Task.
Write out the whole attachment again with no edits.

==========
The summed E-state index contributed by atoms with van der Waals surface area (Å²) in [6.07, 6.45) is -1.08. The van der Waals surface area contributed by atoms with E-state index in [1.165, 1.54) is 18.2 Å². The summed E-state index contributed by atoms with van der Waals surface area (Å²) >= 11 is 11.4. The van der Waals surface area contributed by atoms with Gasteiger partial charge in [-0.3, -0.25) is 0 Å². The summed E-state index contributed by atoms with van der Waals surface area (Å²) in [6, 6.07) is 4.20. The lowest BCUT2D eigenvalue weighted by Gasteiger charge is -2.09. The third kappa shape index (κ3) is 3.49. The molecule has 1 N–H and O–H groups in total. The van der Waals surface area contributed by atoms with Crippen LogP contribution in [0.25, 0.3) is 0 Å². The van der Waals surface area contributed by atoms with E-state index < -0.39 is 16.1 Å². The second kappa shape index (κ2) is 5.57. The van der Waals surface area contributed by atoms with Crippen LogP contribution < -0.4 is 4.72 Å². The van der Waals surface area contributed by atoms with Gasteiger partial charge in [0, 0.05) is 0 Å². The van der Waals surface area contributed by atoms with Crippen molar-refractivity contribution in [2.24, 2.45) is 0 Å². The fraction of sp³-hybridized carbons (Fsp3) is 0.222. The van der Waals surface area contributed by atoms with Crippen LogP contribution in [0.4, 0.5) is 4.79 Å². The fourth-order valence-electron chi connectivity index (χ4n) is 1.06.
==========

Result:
The summed E-state index contributed by atoms with van der Waals surface area (Å²) in [6.07, 6.45) is -1.08. The van der Waals surface area contributed by atoms with E-state index in [1.165, 1.54) is 18.2 Å². The summed E-state index contributed by atoms with van der Waals surface area (Å²) >= 11 is 11.4. The van der Waals surface area contributed by atoms with Gasteiger partial charge in [-0.3, -0.25) is 0 Å². The summed E-state index contributed by atoms with van der Waals surface area (Å²) in [6, 6.07) is 4.20. The lowest BCUT2D eigenvalue weighted by Gasteiger charge is -2.09. The third kappa shape index (κ3) is 3.49. The molecule has 1 N–H and O–H groups in total. The van der Waals surface area contributed by atoms with Crippen LogP contribution in [0.25, 0.3) is 0 Å². The van der Waals surface area contributed by atoms with E-state index < -0.39 is 16.1 Å². The second kappa shape index (κ2) is 5.57. The van der Waals surface area contributed by atoms with Crippen LogP contribution < -0.4 is 4.72 Å². The van der Waals surface area contributed by atoms with Gasteiger partial charge in [0, 0.05) is 0 Å². The van der Waals surface area contributed by atoms with Crippen molar-refractivity contribution in [2.24, 2.45) is 0 Å². The fraction of sp³-hybridized carbons (Fsp3) is 0.222. The van der Waals surface area contributed by atoms with Crippen LogP contribution in [0.4, 0.5) is 4.79 Å². The fourth-order valence-electron chi connectivity index (χ4n) is 1.06.